An Arapaho elder visits a museum to explore tribal ancestral objects kept in boxes to learn how these artifacts vanished from his tribe.
Joe Papp in Five Acts
New York’s indomitable, street-wise champion of the arts introduced interracial casting to the American stage.
- 90 minutes
- Funding Initiative
- Open Call
Joe Papp in Five Acts is the fruit of Tracie Holder’s personal passion for its subject. She met Papp in her previous life as a fundraiser for progressive political candidates, and was inspired to tell his story by the force of his personality and the ideals he fought for. Active in the filmmaking… community in New York City, she has been a board member of New York Women in Film & Television and the Manhattan Neighborhood Network, a consultant for the PBS documentary series P.O.V., and a guest lecturer for film organizations and universities. Holder is currently pursuing a Masters degree at New York University’s Wagner School of Public Service.
An award-winning writer and filmmaker, Karen Thorsen has focused on the interaction of art and social justice throughout her career. After graduating from Vassar College with a year at the Sorbonne, she started out as an editor for Simon & Schuster, a journalist for LIFE Magazine, and a foreign… correspondent for TIME. Following a long association with the renowned Maysles Films, she wrote, produced, and directed the feature-length documentary James Baldwin: The Price of the Ticket. A co-production with PBS/American Masters, Baldwin was honored at festivals including Sundance, London, Berlin, and Tokyo. Subsequently, while developing Joe Papp In Five Acts in collaboration with Tracie Holder, Thorsen continued to write, produce, and direct on her own for The History Channel and other networks, as well as for a series of high-profile museums. In partnership with her husband, Douglas K. Dempsey, her work is now on permanent display in the Smithsonian, Mount Vernon, and Pilgrim Hall Museum. Her latest project is Thomas Paine: Voice Of Revolution, a feature-length documentary about the author of Common Sense. Designated as a "We The People" project by the National Endowment for the Humanities, Paine was one of only three films in the nation to be awarded an NEH Scripting Grant in 2011.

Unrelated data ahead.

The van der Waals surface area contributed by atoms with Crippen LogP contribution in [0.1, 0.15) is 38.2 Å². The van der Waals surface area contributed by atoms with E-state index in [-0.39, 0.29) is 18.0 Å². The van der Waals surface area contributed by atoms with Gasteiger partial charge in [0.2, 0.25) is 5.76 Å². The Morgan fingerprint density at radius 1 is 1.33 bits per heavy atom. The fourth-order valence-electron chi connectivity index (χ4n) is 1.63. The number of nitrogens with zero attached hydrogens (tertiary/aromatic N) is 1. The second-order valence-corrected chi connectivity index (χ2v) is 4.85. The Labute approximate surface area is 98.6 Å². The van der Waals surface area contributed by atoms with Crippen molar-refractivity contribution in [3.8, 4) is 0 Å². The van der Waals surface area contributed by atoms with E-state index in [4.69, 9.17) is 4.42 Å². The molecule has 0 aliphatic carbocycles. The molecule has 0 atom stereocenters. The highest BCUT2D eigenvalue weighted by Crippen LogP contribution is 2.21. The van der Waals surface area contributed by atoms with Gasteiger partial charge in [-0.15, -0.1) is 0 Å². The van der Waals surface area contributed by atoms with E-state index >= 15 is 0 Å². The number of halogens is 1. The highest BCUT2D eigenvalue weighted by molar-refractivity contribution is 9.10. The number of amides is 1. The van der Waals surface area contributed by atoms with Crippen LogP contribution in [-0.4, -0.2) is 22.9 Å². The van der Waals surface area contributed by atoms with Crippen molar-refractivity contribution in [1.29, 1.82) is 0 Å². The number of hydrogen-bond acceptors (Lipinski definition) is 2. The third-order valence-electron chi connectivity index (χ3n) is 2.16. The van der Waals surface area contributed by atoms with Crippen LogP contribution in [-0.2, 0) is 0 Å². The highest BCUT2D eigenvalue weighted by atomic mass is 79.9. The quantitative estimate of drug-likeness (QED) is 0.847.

Joe Papp in Five Acts, is the story of New York’s indomitable, street-wise champion of the arts who introduced interracial casting to the American stage and brought us free Shakespeare in the Park, Hair, and A Chorus Line. Convinced that women and minorities, denied power elsewhere in society, could develop it on the stage, Papp became a tireless fighter for the arts who raised enduring debate about our founding ideals and the role of the arts in a pluralistic society. Using his life and work as its prism, the film explores the issues he chose to champion: freedom of expression, democracy in the arts, and the definition of American culture.
From 1954 until his death in 1991, Joe Papp brought more theater to more people than any other producer in history.